EDP awards contract for a hydroelectric facility project worth €107 million
RRC is to build the Ribeiradio and Ermida dams for Greenvouga (EDP), as well as access roads to Ribeiradio dam and the replacement of the EM-569 road, on the river Vouga, in the Aveiro area.
The main dam, Ribeiradio, is a gravity dam made of concrete with a circular axis, 262 m long at the top, with a maximum height of 74 m and volume of 230,000 m3. The spillway is composed of three 13 x 13 m spans, with segment-type gates and a bottom outlet 2.5 m in diameter. The impact basin is formed by a concrete counter-channel with a maximum height of 6 m, located 135 m downstream from the dam.
The hydro plant is built in a circular shaft 23 m in diameter and 36 m deep, with a single generator unit, powered via an underground water circuit, consisting of a water intake, a 205 m supply gallery, 5.5 m in diameter, and a restoration system connected to the impact basin.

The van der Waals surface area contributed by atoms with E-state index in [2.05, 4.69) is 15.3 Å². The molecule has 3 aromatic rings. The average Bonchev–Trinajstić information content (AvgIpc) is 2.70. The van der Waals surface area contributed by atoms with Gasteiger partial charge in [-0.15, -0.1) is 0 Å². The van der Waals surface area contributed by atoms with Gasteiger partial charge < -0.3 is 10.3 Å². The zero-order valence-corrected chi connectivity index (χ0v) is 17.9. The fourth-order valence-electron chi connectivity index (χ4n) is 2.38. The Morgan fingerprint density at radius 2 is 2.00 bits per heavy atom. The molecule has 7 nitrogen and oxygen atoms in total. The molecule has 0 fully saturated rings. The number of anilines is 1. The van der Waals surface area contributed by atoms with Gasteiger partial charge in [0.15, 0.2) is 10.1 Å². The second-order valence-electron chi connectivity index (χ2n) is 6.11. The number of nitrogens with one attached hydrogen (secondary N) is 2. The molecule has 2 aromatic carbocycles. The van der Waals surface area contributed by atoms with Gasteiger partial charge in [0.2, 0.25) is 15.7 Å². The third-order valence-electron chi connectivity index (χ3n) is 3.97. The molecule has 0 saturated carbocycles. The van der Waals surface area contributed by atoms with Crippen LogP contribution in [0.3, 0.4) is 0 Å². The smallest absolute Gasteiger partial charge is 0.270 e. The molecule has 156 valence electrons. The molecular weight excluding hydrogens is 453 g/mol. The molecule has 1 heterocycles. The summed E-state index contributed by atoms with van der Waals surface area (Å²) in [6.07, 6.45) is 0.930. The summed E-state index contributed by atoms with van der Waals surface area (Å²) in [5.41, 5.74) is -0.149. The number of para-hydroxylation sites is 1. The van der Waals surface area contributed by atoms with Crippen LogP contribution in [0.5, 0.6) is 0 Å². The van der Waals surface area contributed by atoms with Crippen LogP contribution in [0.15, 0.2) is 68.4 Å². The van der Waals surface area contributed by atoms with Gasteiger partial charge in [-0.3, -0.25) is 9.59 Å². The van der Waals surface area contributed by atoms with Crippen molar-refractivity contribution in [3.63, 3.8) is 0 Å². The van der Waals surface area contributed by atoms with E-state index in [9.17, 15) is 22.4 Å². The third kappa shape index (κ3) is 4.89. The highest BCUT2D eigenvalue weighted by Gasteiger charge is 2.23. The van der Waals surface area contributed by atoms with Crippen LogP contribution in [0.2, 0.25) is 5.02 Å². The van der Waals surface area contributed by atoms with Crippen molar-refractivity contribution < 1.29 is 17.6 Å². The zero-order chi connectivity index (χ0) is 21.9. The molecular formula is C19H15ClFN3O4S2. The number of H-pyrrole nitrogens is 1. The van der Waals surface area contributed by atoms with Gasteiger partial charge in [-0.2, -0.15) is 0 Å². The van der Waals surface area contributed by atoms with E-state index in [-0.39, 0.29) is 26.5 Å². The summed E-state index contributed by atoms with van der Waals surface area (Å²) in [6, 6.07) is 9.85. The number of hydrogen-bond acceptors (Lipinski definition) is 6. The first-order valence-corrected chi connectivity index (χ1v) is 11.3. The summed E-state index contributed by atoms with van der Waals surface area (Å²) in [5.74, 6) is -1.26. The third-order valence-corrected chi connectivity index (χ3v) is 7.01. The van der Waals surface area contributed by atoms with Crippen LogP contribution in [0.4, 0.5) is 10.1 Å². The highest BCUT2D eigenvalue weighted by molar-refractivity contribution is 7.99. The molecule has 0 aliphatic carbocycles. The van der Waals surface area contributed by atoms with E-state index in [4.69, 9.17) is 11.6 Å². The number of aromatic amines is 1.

Ermida dam, to generate the counter-channel, is also a concrete gravity-type structure, although its layout is straight, 175.1 m long at the top, with a maximum height of 35 m and volume of 75,000 m3. The spillway is uncontrolled, with a bottom outlet 1.2 x 1.5 m, and a 30 m impact basin. The hydro plant is equipped with two generators powered by independent water circuits crossing the body of the dam.
The access roads to Ribeiradio dam will be 1.34 km long on the right bank and 1.00 km long on the left bank, with an average slope of 10%, a mountain-road layout and a 6.5 m platform, with two 2.75 m lanes and 0.50 m kerbs. The replacement of the EM-569 road on the right bank of Ermida dam will be 2.35 km long, including the building of a bridge over the banks of the river Salgueira.
The construction of these works will require more than 570,000 m3 of excavation, 370,000 m3 of concrete and 7,700 tonnes of steel.FCC Construcción has vast experience of water works and is currently building more than six major dams of various types in Spain (Castrovido, 99 m high; Yesa, 117 m; Enciso, 105 m); in Mexico (El Zapotillo, 132 m) and in Bulgaria (Tsankov-Kamak, 130 m), through its subsidiary Alpine.